BROOKSVILLE — One by one, they brought their wish lists forward as part of a holiday season tradition.
In this case, it wasn't youngsters seeking the good graces of a jolly elf, but local government officials who make their annual asks of state legislators representing Hernando County.
By the end of Monday's legislative delegation meeting, State Sen. Wilton Simpson, R-Trilby, State Rep. Blaise Ingoglia, R-Spring Hill, and State Rep. Ralph Massullo, R-Beverly Hills, had a long and pricey list of local projects pitched to them for water quality improvement, community infrastructure and economic development.
Some requests were for sweeping funding fixes, such as the one requested by outgoing Hernando County Clerk of Courts Don Barbee. He urged lawmakers to approve a new funding formula to support the clerk's many duties. The existing formula is based on fees paid by citizens involved in the local court system, many of whom Barbie said are ill-equipped to pay.
The Hernando County schools superintendent sought a similarly sweeping change to transportation funding that would allow more Hernando students to ride school buses.
More specific requests came from officials from Hernando County and the city of Brooksville.
Deputy county administrator Jeff Rogers presented five projects for consideration.
The priciest was a request for $10.4 million, with Hernando contributing another $2.6 million, to convert 450 septic systems in the Spring Hill area to county sewer service. The state has pushed conversions in areas where septic systems leach into and foul natural springs, such as those that feed the Weeki Wachee River.
Another expensive project would expand the water reclamation facility at the Brooksville-Tampa Bay Regional Airport from 3.5 million gallons per day to 6 million gallons per day. The project would allow the county to close the smelly sewer treatment plant on Osowaw Boulevard. The county is set to contribute $21 million to that job and asked for $5 million in state funds.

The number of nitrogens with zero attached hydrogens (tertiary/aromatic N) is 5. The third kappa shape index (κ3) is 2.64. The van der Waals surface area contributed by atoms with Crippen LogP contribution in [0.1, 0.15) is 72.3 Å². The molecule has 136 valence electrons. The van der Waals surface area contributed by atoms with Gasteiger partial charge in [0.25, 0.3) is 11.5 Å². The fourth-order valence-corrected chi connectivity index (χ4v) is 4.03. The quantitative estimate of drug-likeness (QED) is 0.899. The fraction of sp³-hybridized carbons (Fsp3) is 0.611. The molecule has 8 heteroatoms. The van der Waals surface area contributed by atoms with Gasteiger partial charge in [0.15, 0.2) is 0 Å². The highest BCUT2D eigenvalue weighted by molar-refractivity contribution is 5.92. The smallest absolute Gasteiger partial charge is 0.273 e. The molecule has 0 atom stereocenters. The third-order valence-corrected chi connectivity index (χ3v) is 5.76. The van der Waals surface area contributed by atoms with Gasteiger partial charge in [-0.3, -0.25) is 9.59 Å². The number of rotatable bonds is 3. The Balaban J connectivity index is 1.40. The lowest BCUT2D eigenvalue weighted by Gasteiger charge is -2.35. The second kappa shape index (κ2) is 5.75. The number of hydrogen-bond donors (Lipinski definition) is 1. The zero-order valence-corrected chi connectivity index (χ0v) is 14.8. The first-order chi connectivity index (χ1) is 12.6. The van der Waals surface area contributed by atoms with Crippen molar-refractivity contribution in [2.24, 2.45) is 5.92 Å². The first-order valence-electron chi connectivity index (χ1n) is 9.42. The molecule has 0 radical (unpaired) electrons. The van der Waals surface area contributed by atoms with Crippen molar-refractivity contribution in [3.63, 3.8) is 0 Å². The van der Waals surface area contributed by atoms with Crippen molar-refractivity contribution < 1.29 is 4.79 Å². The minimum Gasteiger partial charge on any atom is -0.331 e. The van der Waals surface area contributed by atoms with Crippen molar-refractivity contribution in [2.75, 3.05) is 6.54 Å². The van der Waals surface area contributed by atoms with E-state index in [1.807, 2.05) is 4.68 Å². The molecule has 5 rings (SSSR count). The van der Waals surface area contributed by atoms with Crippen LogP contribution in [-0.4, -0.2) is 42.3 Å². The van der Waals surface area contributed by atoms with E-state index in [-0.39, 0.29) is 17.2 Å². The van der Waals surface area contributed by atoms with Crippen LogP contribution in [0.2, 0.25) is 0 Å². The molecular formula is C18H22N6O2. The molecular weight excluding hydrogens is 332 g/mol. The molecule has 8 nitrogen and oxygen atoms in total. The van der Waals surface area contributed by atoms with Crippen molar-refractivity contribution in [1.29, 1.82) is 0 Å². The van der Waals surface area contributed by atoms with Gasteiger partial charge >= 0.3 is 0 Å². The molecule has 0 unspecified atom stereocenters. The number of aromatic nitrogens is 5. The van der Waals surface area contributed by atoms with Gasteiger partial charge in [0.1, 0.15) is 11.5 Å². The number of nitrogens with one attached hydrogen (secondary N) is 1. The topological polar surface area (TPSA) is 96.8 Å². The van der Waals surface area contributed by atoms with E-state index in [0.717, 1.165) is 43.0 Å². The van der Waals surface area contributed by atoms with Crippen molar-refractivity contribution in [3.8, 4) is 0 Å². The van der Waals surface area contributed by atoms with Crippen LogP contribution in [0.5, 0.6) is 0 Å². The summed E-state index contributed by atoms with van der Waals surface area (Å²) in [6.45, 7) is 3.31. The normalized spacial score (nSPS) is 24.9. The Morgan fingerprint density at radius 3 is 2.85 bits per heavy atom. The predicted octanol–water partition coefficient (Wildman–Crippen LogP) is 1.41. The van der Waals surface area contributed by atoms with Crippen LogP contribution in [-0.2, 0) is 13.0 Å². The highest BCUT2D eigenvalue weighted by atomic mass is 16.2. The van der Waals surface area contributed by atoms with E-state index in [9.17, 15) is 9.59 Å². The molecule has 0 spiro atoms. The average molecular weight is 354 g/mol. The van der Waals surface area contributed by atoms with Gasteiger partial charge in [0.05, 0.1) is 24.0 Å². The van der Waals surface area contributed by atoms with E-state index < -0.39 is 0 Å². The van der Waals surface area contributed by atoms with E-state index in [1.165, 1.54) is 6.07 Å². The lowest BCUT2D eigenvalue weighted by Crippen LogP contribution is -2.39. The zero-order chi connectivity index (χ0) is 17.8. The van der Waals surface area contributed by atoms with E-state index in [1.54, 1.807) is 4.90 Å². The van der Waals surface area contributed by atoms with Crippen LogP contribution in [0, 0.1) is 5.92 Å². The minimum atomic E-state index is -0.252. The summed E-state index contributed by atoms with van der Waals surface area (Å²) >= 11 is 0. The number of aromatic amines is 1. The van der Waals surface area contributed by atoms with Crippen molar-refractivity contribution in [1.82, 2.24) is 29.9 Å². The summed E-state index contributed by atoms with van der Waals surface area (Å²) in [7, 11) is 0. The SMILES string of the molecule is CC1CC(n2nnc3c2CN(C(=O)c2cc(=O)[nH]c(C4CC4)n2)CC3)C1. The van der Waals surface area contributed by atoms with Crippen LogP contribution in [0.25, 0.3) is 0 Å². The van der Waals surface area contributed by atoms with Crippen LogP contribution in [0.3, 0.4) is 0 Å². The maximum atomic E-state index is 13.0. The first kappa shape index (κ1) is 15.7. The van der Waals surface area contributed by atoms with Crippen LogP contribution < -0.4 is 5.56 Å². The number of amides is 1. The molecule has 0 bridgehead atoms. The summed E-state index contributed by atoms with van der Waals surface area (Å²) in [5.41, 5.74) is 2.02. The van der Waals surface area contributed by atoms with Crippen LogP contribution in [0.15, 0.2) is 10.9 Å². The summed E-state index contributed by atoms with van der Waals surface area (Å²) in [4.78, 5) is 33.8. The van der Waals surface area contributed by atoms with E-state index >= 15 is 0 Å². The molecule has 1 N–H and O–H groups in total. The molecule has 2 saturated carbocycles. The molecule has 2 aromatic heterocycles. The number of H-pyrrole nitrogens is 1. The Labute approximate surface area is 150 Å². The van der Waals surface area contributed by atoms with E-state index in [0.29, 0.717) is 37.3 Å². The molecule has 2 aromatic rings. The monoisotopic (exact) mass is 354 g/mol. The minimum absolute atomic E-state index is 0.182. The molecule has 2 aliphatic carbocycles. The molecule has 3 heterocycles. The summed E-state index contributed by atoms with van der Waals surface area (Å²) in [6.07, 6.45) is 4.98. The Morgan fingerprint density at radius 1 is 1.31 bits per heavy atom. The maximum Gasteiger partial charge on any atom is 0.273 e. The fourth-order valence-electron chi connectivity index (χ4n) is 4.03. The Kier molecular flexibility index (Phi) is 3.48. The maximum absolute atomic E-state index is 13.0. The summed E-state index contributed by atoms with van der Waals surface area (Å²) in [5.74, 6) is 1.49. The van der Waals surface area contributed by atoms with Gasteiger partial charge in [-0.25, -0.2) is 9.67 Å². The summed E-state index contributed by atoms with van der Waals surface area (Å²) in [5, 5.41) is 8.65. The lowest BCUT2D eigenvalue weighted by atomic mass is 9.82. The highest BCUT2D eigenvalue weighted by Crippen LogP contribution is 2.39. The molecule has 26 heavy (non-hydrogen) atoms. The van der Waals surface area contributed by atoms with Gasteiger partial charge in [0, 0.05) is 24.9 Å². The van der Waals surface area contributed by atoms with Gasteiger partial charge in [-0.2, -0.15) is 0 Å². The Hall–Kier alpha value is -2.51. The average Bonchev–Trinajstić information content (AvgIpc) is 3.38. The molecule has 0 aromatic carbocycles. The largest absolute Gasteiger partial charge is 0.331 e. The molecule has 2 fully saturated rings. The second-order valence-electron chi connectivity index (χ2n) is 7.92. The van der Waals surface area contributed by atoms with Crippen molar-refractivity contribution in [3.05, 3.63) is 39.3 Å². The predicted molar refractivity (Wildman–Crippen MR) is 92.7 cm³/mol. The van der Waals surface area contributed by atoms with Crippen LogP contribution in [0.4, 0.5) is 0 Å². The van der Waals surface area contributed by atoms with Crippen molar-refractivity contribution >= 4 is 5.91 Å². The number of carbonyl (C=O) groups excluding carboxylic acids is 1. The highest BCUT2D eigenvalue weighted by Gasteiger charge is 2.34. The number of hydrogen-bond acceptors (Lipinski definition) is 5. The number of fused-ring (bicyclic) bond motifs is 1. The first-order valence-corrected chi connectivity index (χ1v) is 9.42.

Rogers also asked for $5 million to help lengthen the 7,500-foot-long runway at the airport to 8,500 feet. The growing air ambulance and aircraft repair businesses at the airport need the longer runway, he explained. The county's contribution to the project would be $1 million.
Lawmakers questioned whether the project was approved by other agencies, including the Federal Aviation Administration and the Florida Department of Transportation. Rogers said the agencies are aware of the plan. Agency approvals may be necessary to keep any legislative allocation from expiring before the approvals are granted, Simpson noted.
Rogers said the county was ready to begin design work immediately.
The county also proposed rebuilding its ground-level waterways office in Hernando Beach, which has flooded during storm surges. The county is seeking $500,000 in state money and offered $100,000 of its own to build a new elevated office.
The final county request was for $1.25 million for road improvements for WPA Road, which frequently floods. The road connects State Road 50 and the Interstate 75 corridor with residential neighborhoods along Mondon Hill Road. The county offered $437,500 as its contribution.
Brooksville Mayor Betty Erhard made the city's requests to the delegation. Late last month, the council decided on five projects to present for possible state funding.
They included requests for:
$600,000 for modifying the sewer lift station on Cortez Boulevard, which has had sewage spills during rain events.
$200,000 for water and fire protection improvements at Hernando and Bayport streets.
$850,000 for reuse water development for the Hernando Oaks Golf Course and the Cascades development.
$47,000 to replace the self-contained breathing compressor for the fire department.
$175,000 for engineering sidewalks for North Avenue.
Another request, one without a dollar figure attached, came from Hernando County Sheriff Al Nienhuis, who asked for a change in state law to expand the use of drones by law enforcement officials in obtaining evidence.
Organizations and individuals also asked legislators for help and thanked them for previous allocations and ongoing support.
Shannon Turbeville, an advocate for saving the Weeki Wachee River from overuse, urged legislative requirements for carrying capacities to protect the user experience of state resources and prevent overcrowding.
Turbeville also hopes that the delegation — specifically Simpson, who spearheaded the river restoration project — continues to allocate money for the river clean-up.
Contact Barbara Behrendt at [email protected] or (352) 848-1434.